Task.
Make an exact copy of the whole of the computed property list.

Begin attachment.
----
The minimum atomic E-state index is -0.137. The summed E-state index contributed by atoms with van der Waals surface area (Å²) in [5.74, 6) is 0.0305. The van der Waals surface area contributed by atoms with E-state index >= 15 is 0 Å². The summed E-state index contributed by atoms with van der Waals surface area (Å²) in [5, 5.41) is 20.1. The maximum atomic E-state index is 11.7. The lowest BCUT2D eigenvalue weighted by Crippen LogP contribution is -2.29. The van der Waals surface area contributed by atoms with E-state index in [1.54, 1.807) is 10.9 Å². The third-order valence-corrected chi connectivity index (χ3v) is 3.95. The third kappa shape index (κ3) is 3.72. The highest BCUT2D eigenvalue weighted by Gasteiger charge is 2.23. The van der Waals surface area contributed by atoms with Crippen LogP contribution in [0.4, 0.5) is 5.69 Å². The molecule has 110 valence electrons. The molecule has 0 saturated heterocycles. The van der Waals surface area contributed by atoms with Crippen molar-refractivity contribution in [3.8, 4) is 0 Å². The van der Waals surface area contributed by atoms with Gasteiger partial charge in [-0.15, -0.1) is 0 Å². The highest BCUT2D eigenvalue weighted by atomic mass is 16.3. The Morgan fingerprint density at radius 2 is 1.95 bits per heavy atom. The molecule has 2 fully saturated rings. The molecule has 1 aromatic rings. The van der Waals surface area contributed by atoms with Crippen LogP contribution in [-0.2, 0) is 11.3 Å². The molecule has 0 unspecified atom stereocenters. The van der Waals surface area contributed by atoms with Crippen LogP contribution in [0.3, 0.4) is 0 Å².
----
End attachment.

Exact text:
The minimum atomic E-state index is -0.137. The summed E-state index contributed by atoms with van der Waals surface area (Å²) in [5.74, 6) is 0.0305. The van der Waals surface area contributed by atoms with E-state index >= 15 is 0 Å². The summed E-state index contributed by atoms with van der Waals surface area (Å²) in [5, 5.41) is 20.1. The maximum atomic E-state index is 11.7. The lowest BCUT2D eigenvalue weighted by Crippen LogP contribution is -2.29. The van der Waals surface area contributed by atoms with E-state index in [1.54, 1.807) is 10.9 Å². The third-order valence-corrected chi connectivity index (χ3v) is 3.95. The third kappa shape index (κ3) is 3.72. The highest BCUT2D eigenvalue weighted by Gasteiger charge is 2.23. The van der Waals surface area contributed by atoms with Crippen LogP contribution in [0.4, 0.5) is 5.69 Å². The molecule has 110 valence electrons. The molecule has 0 saturated heterocycles. The van der Waals surface area contributed by atoms with Crippen molar-refractivity contribution in [3.8, 4) is 0 Å². The van der Waals surface area contributed by atoms with Gasteiger partial charge in [-0.15, -0.1) is 0 Å². The highest BCUT2D eigenvalue weighted by atomic mass is 16.3. The Morgan fingerprint density at radius 2 is 1.95 bits per heavy atom. The molecule has 2 fully saturated rings. The molecule has 1 aromatic rings. The van der Waals surface area contributed by atoms with Crippen LogP contribution in [-0.2, 0) is 11.3 Å². The molecule has 0 unspecified atom stereocenters. The van der Waals surface area contributed by atoms with Crippen LogP contribution in [0.3, 0.4) is 0 Å².